A second-generation anchored genetic linkage map of the tammar wallaby (Macropus eugenii)

Chenwei Wang, Lee Webley, Ke-jun Wei, Matthew Wakefield, H Patel, Janine Deakin, Amber Alsop, Jennifer Marshall Graves, Desmond Cooper, Frank Nicholas, Kyall Zenger

    Research output: Contribution to journalArticle

    8 Citations (Scopus)

    Abstract

    Background: The tammar wallaby, Macropus eugenii, a small kangaroo used for decades for studies of reproduction and metabolism, is the model Australian marsupial for genome sequencing and genetic investigations. The production of a more comprehensive cytogenetically-anchored genetic linkage map will significantly contribute to the deciphering of the tammar wallaby genome. It has great value as a resource to identify novel genes and for comparative studies, and is vital for the ongoing genome sequence assembly and gene ordering in this species. Results: A second-generation anchored tammar wallaby genetic linkage map has been constructed based on a total of 148 loci. The linkage map contains the original 64 loci included in the first-generation map, plus an additional 84 microsatellite loci that were chosen specifically to increase coverage and assist with the anchoring and orientation of linkage groups to chromosomes. These additional loci were derived from (a) sequenced BAC clones that had been previously mapped to tammar wallaby chromosomes by fluorescence in situ hybridization (FISH), (b) End sequence from BACs subsequently FISH-mapped to tammar wallaby chromosomes, and (c) tammar wallaby genes orthologous to opossum genes predicted to fill gaps in the tammar wallaby linkage map as well as three X-linked markers from a published study. Based on these 148 loci, eight linkage groups were formed. These linkage groups were assigned (via FISH-mapped markers) to all seven autosomes and the X chromosome. The sexpooled map size is 1402.4 cM, which is estimated to provide 82.6% total coverage of the genome, with an average interval distance of 10.9 cM between adjacent markers. The overall ratio of female/male map length is 0.84, which is comparable to the ratio of 0.78 obtained for the first-generation map. Conclusions: Construction of this second-generation genetic linkage map is a significant step towards complete coverage of the tammar wallaby genome and considerably extends that of the first-eneration map. It will be a valuable resource for ongoing tammar wallaby genetic research and assembling the genome sequence. The sexpooled map is available online at http://compldb.angis.org.au/.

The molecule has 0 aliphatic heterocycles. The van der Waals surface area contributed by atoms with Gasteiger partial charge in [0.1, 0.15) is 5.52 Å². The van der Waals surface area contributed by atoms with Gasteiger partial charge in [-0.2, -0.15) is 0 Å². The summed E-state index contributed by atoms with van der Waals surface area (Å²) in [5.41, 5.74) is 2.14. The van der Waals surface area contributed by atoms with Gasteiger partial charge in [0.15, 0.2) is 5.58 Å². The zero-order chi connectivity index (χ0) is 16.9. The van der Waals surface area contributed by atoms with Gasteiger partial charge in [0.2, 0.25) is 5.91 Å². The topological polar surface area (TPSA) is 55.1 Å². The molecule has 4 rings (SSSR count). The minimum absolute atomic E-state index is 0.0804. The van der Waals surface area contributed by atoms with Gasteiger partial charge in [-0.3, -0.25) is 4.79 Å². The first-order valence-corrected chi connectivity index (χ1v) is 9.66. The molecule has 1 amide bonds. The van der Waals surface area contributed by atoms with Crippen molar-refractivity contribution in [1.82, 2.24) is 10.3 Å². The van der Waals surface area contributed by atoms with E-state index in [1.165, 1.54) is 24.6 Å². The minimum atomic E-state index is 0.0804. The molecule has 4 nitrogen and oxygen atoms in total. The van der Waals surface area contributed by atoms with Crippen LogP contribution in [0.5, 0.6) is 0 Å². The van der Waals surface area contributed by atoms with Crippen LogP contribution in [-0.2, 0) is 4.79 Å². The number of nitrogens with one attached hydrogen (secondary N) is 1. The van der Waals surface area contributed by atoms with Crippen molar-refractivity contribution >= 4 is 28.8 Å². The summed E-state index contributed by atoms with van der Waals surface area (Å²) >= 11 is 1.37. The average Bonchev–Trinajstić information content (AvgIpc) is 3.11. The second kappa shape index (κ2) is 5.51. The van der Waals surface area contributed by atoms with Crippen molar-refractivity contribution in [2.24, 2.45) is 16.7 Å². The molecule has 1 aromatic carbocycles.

Original languageEnglish
    Pages (from-to)1-16
    Number of pages16
    JournalBMC Genetics
    Volume12:72
    DOIs
    Publication statusPublished - 2011

    Fingerprint

    Macropodidae
    Genetic Linkage
    Genome
    Fluorescence In Situ Hybridization
    Chromosomes
    Genes
    Opossums
    Marsupialia
    Genetic Research
    X Chromosome
    Microsatellite Repeats
    Reproduction
    Clone Cells

    Cite this

    Wang, Chenwei ; Webley, Lee ; Wei, Ke-jun ; Wakefield, Matthew ; Patel, H ; Deakin, Janine ; Alsop, Amber ; Marshall Graves, Jennifer ; Cooper, Desmond ; Nicholas, Frank ; Zenger, Kyall. / A second-generation anchored genetic linkage map of the tammar wallaby (Macropus eugenii). In: BMC Genetics. 2011 ; Vol. 12:72. pp. 1-16.
    @article{7dfa5822053f4f94848014cd5d7e2ee3,
    title = "A second-generation anchored genetic linkage map of the tammar wallaby (Macropus eugenii)",